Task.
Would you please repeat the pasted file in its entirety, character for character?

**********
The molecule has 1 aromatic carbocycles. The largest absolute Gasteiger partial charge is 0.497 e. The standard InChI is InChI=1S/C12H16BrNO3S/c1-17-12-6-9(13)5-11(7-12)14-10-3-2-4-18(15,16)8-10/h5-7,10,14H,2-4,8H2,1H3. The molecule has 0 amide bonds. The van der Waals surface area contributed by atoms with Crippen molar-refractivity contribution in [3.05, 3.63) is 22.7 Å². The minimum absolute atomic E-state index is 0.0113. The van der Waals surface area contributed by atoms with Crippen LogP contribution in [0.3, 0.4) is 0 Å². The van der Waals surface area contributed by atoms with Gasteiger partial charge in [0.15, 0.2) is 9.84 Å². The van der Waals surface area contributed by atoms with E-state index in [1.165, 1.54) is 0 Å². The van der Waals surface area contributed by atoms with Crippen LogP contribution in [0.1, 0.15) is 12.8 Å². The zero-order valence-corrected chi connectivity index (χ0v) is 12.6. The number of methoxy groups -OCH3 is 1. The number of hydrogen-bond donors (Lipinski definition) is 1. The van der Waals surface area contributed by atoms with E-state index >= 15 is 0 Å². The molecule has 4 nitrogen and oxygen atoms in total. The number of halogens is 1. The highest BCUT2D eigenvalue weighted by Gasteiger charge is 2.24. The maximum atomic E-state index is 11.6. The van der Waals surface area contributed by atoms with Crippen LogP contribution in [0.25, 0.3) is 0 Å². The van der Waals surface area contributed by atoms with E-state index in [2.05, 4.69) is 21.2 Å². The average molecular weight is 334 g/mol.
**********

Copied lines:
The molecule has 1 aromatic carbocycles. The largest absolute Gasteiger partial charge is 0.497 e. The standard InChI is InChI=1S/C12H16BrNO3S/c1-17-12-6-9(13)5-11(7-12)14-10-3-2-4-18(15,16)8-10/h5-7,10,14H,2-4,8H2,1H3. The molecule has 0 amide bonds. The van der Waals surface area contributed by atoms with Crippen molar-refractivity contribution in [3.05, 3.63) is 22.7 Å². The minimum absolute atomic E-state index is 0.0113. The van der Waals surface area contributed by atoms with Crippen LogP contribution in [0.3, 0.4) is 0 Å². The van der Waals surface area contributed by atoms with Gasteiger partial charge in [0.15, 0.2) is 9.84 Å². The van der Waals surface area contributed by atoms with E-state index in [1.165, 1.54) is 0 Å². The van der Waals surface area contributed by atoms with Crippen LogP contribution in [0.1, 0.15) is 12.8 Å². The zero-order valence-corrected chi connectivity index (χ0v) is 12.6. The number of methoxy groups -OCH3 is 1. The number of hydrogen-bond donors (Lipinski definition) is 1. The van der Waals surface area contributed by atoms with E-state index >= 15 is 0 Å². The molecule has 4 nitrogen and oxygen atoms in total. The number of halogens is 1. The highest BCUT2D eigenvalue weighted by Gasteiger charge is 2.24. The maximum atomic E-state index is 11.6. The van der Waals surface area contributed by atoms with Crippen LogP contribution in [0.25, 0.3) is 0 Å². The van der Waals surface area contributed by atoms with E-state index in [2.05, 4.69) is 21.2 Å². The average molecular weight is 334 g/mol.